The Jump Box in Course Design

14 Dec 2005Steve Schwarz

The Jump Box is a very versatile course element for practice and competition courses. One reason is that its jumps can be used for a number of purposes/challenges. This allows nesting courses for multiple handler experience levels in a single equipment setup. Some challenges supported by this jump layout include the following (diagrammed below):

Some Jump Box Dog Paths

Some Jump Box Dog Paths

The diagram above may resemble a London Tube Map, but it still doesn’t show all the possible paths. Each path can be rotated 90 degrees as many as three more times to give many possible paths in and out of the jumps. Reversing these paths gives even more permutations.

When included in a course one or more of the jumps can be used as part of other “standard” sequence elements like Pin Wheels (left below) or combined with yet another box (right below) for even more possibilities.

Box and Pin Wheel

Box PinWheel Combination

Double Box

Double Box

As I mention in my Box definition article:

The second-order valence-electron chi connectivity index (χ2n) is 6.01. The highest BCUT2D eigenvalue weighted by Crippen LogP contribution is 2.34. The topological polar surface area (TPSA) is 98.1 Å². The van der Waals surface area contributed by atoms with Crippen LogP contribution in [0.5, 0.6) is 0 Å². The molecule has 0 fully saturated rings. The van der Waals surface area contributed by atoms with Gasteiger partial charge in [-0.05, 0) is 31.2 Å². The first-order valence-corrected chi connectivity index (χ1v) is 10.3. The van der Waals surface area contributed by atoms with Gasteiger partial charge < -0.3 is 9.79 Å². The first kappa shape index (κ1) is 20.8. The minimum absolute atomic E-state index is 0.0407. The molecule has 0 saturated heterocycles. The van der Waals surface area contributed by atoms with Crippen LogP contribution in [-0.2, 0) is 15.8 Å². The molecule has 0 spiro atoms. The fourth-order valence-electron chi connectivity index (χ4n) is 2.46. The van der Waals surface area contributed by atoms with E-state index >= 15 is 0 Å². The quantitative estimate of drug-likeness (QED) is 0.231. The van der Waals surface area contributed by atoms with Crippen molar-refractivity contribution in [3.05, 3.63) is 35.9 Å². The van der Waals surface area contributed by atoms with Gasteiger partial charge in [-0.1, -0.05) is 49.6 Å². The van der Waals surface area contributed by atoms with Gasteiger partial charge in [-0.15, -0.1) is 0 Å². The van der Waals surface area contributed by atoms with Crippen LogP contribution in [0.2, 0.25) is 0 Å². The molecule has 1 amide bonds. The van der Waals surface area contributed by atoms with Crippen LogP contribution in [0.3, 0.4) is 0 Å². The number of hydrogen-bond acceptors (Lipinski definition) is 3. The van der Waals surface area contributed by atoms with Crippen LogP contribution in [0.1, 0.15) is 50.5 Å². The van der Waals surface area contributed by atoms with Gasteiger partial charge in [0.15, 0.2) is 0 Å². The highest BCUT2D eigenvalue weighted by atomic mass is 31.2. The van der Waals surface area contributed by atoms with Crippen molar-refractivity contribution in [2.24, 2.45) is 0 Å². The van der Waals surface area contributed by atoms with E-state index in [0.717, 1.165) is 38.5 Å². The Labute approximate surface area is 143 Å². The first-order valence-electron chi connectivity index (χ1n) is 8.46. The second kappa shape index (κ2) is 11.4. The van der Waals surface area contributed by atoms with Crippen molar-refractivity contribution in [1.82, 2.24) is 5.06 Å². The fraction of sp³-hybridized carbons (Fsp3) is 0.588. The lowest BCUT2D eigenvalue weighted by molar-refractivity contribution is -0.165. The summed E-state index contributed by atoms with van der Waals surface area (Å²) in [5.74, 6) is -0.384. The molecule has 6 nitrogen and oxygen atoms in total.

The arrangement of jumps in the Box can be modified just like any other group of obstacles to provide different handling challenges. Obviously the closer together the jumps the greater the off course potential. The box can be stretched, shrunk or have its jumps slightly rotated. Though as the jumps get further from a square some folks will no longer call it a Box.

Other permutations that might provide handler challenges include:

  • Wing jumps can restrict the available handler space/paths.
  • Substituting another jump for one of the jumps (e.g. Tire, double, triple, spread/broad).
  • Substituting a tunnel or chute (collapsed tunnel) for one or more of the obstacles.
  • Removing one of the jumps.
  • Rotating one of the jump as much as 90 degrees.

Although some of these changes make the obstacle arrangement no longer strictly a Box they may spark ideas for your next course design. Once you’ve played around with a Jump Box in a course design you’ll find how versatile they can be.

If you enjoyed this article won't you please: Buy Me a Coffee at Thanks!

Related Articles: